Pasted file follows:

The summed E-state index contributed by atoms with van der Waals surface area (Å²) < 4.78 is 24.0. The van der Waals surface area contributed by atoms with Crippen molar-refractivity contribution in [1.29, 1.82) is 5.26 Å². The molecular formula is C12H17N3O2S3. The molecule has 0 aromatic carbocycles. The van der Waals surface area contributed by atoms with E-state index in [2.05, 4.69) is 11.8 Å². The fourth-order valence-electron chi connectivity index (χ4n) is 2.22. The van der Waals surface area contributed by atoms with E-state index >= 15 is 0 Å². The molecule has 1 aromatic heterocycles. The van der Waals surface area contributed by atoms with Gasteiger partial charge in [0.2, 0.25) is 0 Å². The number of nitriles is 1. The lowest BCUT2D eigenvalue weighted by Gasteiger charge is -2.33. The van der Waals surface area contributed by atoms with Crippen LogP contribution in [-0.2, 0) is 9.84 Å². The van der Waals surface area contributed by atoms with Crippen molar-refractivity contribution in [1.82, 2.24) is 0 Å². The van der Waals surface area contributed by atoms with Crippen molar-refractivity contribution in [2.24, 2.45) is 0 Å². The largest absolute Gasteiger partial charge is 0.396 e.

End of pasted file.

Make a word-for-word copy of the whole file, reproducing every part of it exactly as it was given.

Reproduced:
The summed E-state index contributed by atoms with van der Waals surface area (Å²) < 4.78 is 24.0. The van der Waals surface area contributed by atoms with Crippen molar-refractivity contribution in [1.29, 1.82) is 5.26 Å². The molecular formula is C12H17N3O2S3. The molecule has 0 aromatic carbocycles. The van der Waals surface area contributed by atoms with E-state index in [2.05, 4.69) is 11.8 Å². The fourth-order valence-electron chi connectivity index (χ4n) is 2.22. The van der Waals surface area contributed by atoms with E-state index >= 15 is 0 Å². The molecule has 1 aromatic heterocycles. The van der Waals surface area contributed by atoms with Gasteiger partial charge in [0.2, 0.25) is 0 Å². The number of nitriles is 1. The lowest BCUT2D eigenvalue weighted by Gasteiger charge is -2.33. The van der Waals surface area contributed by atoms with Crippen LogP contribution in [-0.2, 0) is 9.84 Å². The van der Waals surface area contributed by atoms with Crippen molar-refractivity contribution in [1.82, 2.24) is 0 Å². The van der Waals surface area contributed by atoms with Crippen molar-refractivity contribution in [2.24, 2.45) is 0 Å². The largest absolute Gasteiger partial charge is 0.396 e.